does the year you graduate influence your future pay cheque

Does the year you graduate influence your future pay cheque?

By Katharine Mullock.

Blog45.0Previous posts (Youth Skills day 2015 and Investing in Disadvantage Youth) addressed some of the challenges posed by youth who are not employed or enrolled in education or training programmes (the so-called NEET group).  This group has increased in size since the recession: from 13.5 per cent of youth age 15-29 in OECD countries before the recession, to nearly 15 per cent in 2015 (OECD Employment Outlook 2016, forthcoming).  Rising NEET populations are one important reflection of the labour market difficulties that recent graduates may face during a recession.

But even among young people who are successful at finding jobs during a recession, new research suggests that the chances of finding a job that is a strong fit with one’s skills are worse.  Even more troubling – the negative effects of these poor initial matches can persist for years.

A growing literature shows that labour market conditions at the time of labour market entry can have large and persistent effects on an individual’s career.  For instance, Oreopoulos, von Wachter, and Heisz. (2012) and Kahn (2010) find evidence that the wages of young people who graduate during poor economic times are lower than those of young people who graduate during economic booms, and these negative wage effects can persist up to 20 years after entering the labour market.  How can a short-term shock like a high unemployment rate lead to long-term career losses?

A recent paper offers a convincing explanation for the persistent effects of short-term labour market shocks.  Using Norwegian panel data, Liu, Salvanes and Sorensen (2015) find evidence that mismatch between the fields of study of graduates and those demanded by hiring industries can explain persistent wage penalties associated with graduating during a recession.  The authors claim that youth have a higher likelihood of field-of-study mismatch when they graduate during a recession.  This claim is consistent with previous work, Montt (2015), showing that fields of study which are more “saturated” (i.e. have more graduates in the corresponding occupational group relative to jobs available in the occupational group), are more likely to have more mismatched employed workers.  When employment declines, more fields become saturated, and the incidence of field-of-study mismatch increases.  Simply put, workers are more willing to accept jobs for which their skills are not a strong fit when their employment prospects are dim.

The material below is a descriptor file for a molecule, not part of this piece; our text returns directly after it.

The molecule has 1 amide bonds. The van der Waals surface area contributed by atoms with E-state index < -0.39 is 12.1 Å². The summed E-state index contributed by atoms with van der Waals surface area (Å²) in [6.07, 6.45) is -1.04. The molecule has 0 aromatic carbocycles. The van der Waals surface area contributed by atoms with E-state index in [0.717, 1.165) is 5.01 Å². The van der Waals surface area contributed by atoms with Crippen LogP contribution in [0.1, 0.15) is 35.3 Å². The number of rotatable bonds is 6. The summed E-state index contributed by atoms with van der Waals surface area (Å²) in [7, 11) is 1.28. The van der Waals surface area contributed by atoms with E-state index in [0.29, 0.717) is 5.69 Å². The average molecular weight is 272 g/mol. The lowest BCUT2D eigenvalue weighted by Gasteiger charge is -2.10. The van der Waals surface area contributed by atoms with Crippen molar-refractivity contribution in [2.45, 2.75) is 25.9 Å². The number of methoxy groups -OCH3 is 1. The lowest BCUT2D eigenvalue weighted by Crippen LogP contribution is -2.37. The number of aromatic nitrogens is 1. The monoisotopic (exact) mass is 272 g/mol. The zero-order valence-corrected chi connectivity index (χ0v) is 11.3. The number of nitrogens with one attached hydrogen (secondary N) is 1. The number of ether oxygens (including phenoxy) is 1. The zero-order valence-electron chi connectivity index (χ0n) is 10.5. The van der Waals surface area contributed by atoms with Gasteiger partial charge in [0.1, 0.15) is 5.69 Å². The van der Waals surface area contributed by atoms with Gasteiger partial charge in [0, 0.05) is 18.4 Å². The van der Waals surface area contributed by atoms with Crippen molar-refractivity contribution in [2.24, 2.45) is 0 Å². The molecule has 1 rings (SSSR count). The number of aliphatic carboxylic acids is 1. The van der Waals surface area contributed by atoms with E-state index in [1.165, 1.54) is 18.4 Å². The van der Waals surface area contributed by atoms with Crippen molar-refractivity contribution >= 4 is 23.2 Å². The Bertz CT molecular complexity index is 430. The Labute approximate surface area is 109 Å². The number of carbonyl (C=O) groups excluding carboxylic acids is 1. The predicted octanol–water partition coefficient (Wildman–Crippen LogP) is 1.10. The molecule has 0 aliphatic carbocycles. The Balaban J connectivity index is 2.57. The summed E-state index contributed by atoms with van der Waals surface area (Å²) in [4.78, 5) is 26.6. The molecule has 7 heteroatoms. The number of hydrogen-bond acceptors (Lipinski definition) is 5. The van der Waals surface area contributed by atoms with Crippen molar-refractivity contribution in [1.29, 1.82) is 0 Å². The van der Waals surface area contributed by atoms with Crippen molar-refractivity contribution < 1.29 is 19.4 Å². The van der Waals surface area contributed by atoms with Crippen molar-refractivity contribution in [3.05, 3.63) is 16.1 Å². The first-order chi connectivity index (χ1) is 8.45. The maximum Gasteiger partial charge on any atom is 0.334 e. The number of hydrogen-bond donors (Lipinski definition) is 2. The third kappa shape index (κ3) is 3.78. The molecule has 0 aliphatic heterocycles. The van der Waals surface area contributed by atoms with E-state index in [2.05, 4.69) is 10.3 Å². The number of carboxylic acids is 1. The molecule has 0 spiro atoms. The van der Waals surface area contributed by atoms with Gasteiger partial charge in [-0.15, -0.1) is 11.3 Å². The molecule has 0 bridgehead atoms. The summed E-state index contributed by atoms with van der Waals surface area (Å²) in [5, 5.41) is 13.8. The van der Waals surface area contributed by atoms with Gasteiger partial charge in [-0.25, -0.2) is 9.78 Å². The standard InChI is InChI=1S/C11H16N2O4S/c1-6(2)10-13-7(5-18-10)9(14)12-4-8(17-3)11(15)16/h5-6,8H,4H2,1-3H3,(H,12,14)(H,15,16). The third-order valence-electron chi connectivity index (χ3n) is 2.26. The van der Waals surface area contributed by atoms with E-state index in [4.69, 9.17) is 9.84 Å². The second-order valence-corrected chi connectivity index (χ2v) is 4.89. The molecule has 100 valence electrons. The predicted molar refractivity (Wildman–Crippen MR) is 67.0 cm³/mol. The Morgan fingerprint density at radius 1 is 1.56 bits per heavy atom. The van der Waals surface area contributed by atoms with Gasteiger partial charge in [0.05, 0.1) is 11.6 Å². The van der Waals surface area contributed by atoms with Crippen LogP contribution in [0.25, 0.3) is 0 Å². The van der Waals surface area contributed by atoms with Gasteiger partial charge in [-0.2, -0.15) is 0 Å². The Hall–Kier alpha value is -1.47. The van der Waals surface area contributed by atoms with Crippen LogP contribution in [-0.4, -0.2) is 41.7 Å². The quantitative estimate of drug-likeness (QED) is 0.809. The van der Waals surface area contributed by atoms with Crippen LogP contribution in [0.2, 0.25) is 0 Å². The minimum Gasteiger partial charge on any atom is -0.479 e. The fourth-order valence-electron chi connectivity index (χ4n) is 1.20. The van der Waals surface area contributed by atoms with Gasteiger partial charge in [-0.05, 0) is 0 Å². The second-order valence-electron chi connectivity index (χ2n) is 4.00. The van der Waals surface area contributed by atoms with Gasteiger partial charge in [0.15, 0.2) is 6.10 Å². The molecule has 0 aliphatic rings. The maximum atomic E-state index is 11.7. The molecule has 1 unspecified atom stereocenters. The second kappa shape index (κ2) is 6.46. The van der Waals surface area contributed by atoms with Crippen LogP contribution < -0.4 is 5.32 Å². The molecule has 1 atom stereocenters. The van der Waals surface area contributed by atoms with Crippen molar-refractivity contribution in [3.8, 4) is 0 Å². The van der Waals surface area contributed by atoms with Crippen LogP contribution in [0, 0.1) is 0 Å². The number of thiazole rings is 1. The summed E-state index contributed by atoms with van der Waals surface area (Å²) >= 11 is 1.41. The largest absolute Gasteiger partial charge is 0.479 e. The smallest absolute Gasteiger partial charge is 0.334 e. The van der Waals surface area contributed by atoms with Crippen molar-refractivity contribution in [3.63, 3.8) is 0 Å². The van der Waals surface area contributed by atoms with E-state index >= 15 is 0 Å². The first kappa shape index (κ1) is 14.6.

The authors of the Norwegian study find that a one-percentage-point increase in the regional unemployment rate at the time of graduation leads to a 2.1-percentage-point increase in the probability of field-of-study mismatch in the first two years following graduation (see chart).  Furthermore, while these effects decline over time, they are still evident ten years after graduation. This reflects that while some initially mismatched youth are able to move to a new job or industry which matches their field of study, many others are unable to do so and remain persistently mismatched.

In concrete terms, a young person who graduated when the regional unemployment rate was high, say at 10%, has a nearly 13-percentage-point higher likelihood of being mismatched in terms of their field of study in the first two years after graduation than someone who graduated when the unemployment rate was closer to 4%.   Ten years after graduating, they still have a 9-percentage-point higher chance of being mismatched in terms of their field of study.

The authors find that field-of-study mismatch is able to explain the wage penalty that persists for up to 10 years following graduation during a recession (at least for the case of Norway).   Using  cross-national data, Montt (2015) also found that field-of-study mismatch entails a wage penalty, but only if it is accompanied by overqualification, i.e. only if workers who cannot find work in their field of study must accept jobs that are below their qualification level.


The paper by Liu, Salvanes and Sorensen (2015) suggests that efforts to better integrate today’s youth into the labour market should not be limited to the 15% who are NEET, but should also target young people who were among the “lucky” ones able to find a job.  As the title of Liu, Salvanes and Sorensen’s paper suggests, having “good skills in bad times” should not condemn a young person to a prolonged period of wage penalty and job dissatisfaction. Policies are therefore required to reduce field-of-study mismatch, at least to the extent that it is associated with overqualification. These include career counselling services, on-the-job training, vocational training and apprenticeship programs, and reducing barriers to mobility to enable workers to move easily to different jobs, industries and regions for work.  Also, considering that field-of-study mismatch is associated with reduced wages when workers are overqualified, it is important to establish comprehensive qualifications frameworks that help employers to recognize the transferability of skills across fields of study.



Kahn, L.B., 2010.  The long-term labor market consequences of graduating from college in a bad economy.  Labour Economics.  17 (2), 303-316.

Liu, K., Salvanes, K., Sorensen, E.  2015.  Good skills in bad times:  Cyclical skill mismatch and the long-term effects of graduating in a recession.  European Economic Review. 84, 3-17.

Montt, G.  2015.  The causes and consequences of field-of-study mismatch.  An analysis using PIAAC.  OECD Social, Employment and Migration Working Papers.

Oreopoulos, P., von Wachter, T., Heisz, A., 2012.  The short- and long-term career effects of graduating in a recession.  American Economic Journal of Applied Economics. 4 (1), 1-29.